Something we like to do around here at Defector is congratulate our beloved Ottawa Senators whenever they manage to embarrass a superior opponent and pilfer a win in their own Sensy way, usually because a young player with a name I might be making up arrives from out of nowhere to be the hero, stealing a game-winner on a night where his boys are getting outshot, like, 47-16.
With that in mind, here, from Ottawa last night, is a 24 year old named LAWSON CROUSE poking a pass out of his own zone while on the penalty kill, then chasing it down the ice to pick it up on a breakaway and beat the goalie to complete a hat trick and attain a 3-2 lead, all while his team is being outshot 30-9.
It has all the makings of a perfect Ottawa Senators moment. Except it was perpetrated on the Senators by the damn Arizona Coyotes, in a game they’d go on to win 5-3.
On Monday, the eyes of the NHL were forced, Clockwork Orange-style, onto a contest between two teams with fewer combined wins than a couple of top teams have on their own. Literally, there were no other games on the schedule. And those who couldn’t help themselves saw the Coyotes rise to the occasion by … well, kind of getting their asses kicked up and down the ice (expected goals in this one were 5.05-2.72 in favor of Ottawa), but absorbing just enough pressure to convert on counterattacks whenever the Sens let their guard down. Scott Wedgewood, a waivers castoff from New Jersey at the start of this year, made 40 saves. Nick Schmaltz scored the surprising game-winner in the third while the PA announcer was still running down the Connor Brown goal that tied it. And the Sens, like a few of their former opponents, were left kicking themselves, wondering how they let these two points get away.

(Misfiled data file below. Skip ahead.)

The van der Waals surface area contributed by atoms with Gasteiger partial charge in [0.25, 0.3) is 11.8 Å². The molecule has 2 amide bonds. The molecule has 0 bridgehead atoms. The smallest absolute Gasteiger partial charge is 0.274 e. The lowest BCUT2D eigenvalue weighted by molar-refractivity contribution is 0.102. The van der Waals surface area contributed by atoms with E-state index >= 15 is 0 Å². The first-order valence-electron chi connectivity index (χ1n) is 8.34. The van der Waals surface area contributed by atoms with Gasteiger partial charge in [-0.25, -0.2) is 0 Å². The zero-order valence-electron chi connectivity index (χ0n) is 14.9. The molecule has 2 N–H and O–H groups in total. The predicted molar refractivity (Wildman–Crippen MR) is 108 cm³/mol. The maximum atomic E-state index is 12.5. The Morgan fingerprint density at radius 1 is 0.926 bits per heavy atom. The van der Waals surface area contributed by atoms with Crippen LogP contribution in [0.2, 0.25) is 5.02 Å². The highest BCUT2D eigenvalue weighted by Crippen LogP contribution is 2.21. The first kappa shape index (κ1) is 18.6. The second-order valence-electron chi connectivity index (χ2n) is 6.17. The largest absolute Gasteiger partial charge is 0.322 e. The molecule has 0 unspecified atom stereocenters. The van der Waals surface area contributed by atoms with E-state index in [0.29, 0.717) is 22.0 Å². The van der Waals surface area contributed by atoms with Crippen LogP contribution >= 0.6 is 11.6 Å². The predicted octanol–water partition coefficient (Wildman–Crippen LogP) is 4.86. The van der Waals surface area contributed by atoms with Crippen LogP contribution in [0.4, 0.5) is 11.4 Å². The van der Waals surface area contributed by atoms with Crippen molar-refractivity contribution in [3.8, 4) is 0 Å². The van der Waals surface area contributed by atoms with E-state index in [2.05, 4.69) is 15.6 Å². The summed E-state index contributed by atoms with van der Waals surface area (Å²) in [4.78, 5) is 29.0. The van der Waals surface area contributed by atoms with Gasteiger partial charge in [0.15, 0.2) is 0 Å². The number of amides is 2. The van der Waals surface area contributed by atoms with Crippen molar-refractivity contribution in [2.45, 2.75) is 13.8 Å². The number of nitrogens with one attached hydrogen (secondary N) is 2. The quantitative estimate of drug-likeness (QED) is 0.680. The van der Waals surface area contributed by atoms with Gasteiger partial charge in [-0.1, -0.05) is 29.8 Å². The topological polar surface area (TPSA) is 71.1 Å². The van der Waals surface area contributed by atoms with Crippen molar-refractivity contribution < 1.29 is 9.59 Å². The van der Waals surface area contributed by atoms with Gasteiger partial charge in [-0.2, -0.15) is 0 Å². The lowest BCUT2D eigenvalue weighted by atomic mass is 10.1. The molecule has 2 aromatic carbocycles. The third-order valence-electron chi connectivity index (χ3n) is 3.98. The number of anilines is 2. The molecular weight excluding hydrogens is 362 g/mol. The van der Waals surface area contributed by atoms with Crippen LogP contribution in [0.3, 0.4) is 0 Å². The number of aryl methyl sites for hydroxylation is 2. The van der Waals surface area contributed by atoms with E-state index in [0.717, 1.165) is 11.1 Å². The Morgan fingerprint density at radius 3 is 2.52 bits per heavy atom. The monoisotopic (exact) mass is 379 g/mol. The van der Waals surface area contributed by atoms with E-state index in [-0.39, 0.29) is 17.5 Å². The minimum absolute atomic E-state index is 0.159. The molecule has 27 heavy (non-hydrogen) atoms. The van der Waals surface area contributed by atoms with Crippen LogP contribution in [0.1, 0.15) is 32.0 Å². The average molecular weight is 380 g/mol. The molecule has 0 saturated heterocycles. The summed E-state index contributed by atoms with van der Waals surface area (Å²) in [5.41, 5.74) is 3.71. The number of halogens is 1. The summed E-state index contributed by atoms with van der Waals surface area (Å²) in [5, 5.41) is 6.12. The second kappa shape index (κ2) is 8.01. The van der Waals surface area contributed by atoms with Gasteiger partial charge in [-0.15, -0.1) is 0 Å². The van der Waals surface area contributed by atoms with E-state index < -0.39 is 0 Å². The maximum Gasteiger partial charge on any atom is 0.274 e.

“I think there was a stretch over 20-some minutes that they didn’t have a shot, and we’ve got to find ways to score and our power play can’t give up a shorthanded goal,” Sens coach D.J. Smith said afterwards. “We tie it in the third after having the puck the whole time and we make a real careless play and you lose the game.”
“It definitely sucks, it’s not a good feeling right now,” said team captain Brady Tkachuk. “It’s one of the most dominant games we’ve played all year, so it sucks that we didn’t get rewarded. Definitely this one is going to sting.”
But the Coyotes, dare I say it, might be riding a bit of a high right now, at least by their own lowly standards. Back on March 3, another Schmaltz winner lifted them over the freaking Colorado Avalanche, as Karel Vejmelka stopped 42 of 43 in net. The following Saturday they won a wacky one against these same Sens at home, surrendering a 4-0 lead and then coming back from down 5-4 to finally win 8-5. Last Tuesday they absolutely demolished the Red Wings in Detroit, 9-2. And then, before a loss to Boston ended their little win streak, they went up 4-1 against Toronto and then gutted out a 5-4 overtime win that infuriated Auston Matthews because of a no-call in the final moments.
Let me be clear: You do not have to hand it to the Arizona Coyotes. They still sit second-to-last in the Western Conference and will miss the playoffs for the ninth time in the last 10 years. They’re the fourth-worst team in the NHL at scoring goals, and the fifth-worst at allowing them. Despite the constant losing, they’ve rarely landed in prime draft position—sometimes through bad luck but oftentimes through poor trading or other problems of their own making. And they’re still committed to the bit that they’re going to play their games next year at a 5,000-cap college rink, because they somehow think that’s less embarrassing than admitting this is a failed franchise and moving elsewhere.
But … well … they’ve won a few more games in this most recent stretch than they have at any other point in the season! And for the few Arizona fans who remain optimistic about this team, and for the other folks who get stuck with their games on TV when there are no other options, winning these games isn’t nothing. The Coyotes have been flashing glimpses of fun hockey, and even if, at this point in the year, it’s counterproductive to the franchise’s long-term outlook, it’s still good for a few hours of entertainment. And if my Ottawa Senators sickness has taught me anything, it’s that sometimes you can trick yourself into believing that the wins in March mean just as much as the wins in June.